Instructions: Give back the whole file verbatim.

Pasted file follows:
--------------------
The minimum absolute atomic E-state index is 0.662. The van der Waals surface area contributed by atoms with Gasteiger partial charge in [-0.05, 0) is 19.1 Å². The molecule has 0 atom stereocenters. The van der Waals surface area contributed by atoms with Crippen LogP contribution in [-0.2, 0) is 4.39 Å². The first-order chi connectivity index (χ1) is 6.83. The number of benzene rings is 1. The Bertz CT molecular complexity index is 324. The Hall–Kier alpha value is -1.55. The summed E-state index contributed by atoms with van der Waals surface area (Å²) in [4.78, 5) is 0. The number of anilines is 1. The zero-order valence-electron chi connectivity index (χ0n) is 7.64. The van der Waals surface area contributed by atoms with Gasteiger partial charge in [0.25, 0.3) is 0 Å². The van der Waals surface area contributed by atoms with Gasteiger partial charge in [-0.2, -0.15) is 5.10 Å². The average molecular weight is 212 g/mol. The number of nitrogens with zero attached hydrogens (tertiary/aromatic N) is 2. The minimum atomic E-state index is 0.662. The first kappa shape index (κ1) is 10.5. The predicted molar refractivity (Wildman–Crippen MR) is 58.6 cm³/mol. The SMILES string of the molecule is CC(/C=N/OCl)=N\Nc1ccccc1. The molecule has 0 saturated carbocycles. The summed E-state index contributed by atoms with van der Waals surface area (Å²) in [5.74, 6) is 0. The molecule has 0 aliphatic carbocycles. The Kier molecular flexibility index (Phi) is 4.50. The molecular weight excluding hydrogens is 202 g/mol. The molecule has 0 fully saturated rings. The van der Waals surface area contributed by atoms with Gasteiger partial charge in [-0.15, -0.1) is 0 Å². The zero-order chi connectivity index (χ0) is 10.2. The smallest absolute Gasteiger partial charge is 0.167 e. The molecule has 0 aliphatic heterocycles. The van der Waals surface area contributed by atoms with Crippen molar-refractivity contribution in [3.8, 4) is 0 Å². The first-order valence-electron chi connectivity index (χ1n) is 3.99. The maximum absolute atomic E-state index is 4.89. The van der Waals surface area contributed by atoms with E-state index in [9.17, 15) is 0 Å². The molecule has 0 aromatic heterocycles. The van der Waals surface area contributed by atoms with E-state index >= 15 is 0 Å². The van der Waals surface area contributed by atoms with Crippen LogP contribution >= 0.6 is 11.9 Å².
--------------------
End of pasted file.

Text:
The minimum absolute atomic E-state index is 0.662. The van der Waals surface area contributed by atoms with Gasteiger partial charge in [-0.05, 0) is 19.1 Å². The molecule has 0 atom stereocenters. The van der Waals surface area contributed by atoms with Crippen LogP contribution in [-0.2, 0) is 4.39 Å². The first-order chi connectivity index (χ1) is 6.83. The number of benzene rings is 1. The Bertz CT molecular complexity index is 324. The Hall–Kier alpha value is -1.55. The summed E-state index contributed by atoms with van der Waals surface area (Å²) in [4.78, 5) is 0. The number of anilines is 1. The zero-order valence-electron chi connectivity index (χ0n) is 7.64. The van der Waals surface area contributed by atoms with Gasteiger partial charge in [0.25, 0.3) is 0 Å². The van der Waals surface area contributed by atoms with Gasteiger partial charge in [-0.2, -0.15) is 5.10 Å². The average molecular weight is 212 g/mol. The number of nitrogens with zero attached hydrogens (tertiary/aromatic N) is 2. The minimum atomic E-state index is 0.662. The first kappa shape index (κ1) is 10.5. The predicted molar refractivity (Wildman–Crippen MR) is 58.6 cm³/mol. The SMILES string of the molecule is CC(/C=N/OCl)=N\Nc1ccccc1. The molecule has 0 saturated carbocycles. The summed E-state index contributed by atoms with van der Waals surface area (Å²) in [5.74, 6) is 0. The molecule has 0 aliphatic carbocycles. The Kier molecular flexibility index (Phi) is 4.50. The molecular weight excluding hydrogens is 202 g/mol. The molecule has 0 fully saturated rings. The van der Waals surface area contributed by atoms with Gasteiger partial charge in [-0.15, -0.1) is 0 Å². The zero-order chi connectivity index (χ0) is 10.2. The smallest absolute Gasteiger partial charge is 0.167 e. The molecule has 0 aliphatic heterocycles. The van der Waals surface area contributed by atoms with Crippen molar-refractivity contribution in [3.8, 4) is 0 Å². The first-order valence-electron chi connectivity index (χ1n) is 3.99. The maximum absolute atomic E-state index is 4.89. The van der Waals surface area contributed by atoms with E-state index in [9.17, 15) is 0 Å². The molecule has 0 aromatic heterocycles. The van der Waals surface area contributed by atoms with E-state index >= 15 is 0 Å². The van der Waals surface area contributed by atoms with Crippen LogP contribution >= 0.6 is 11.9 Å².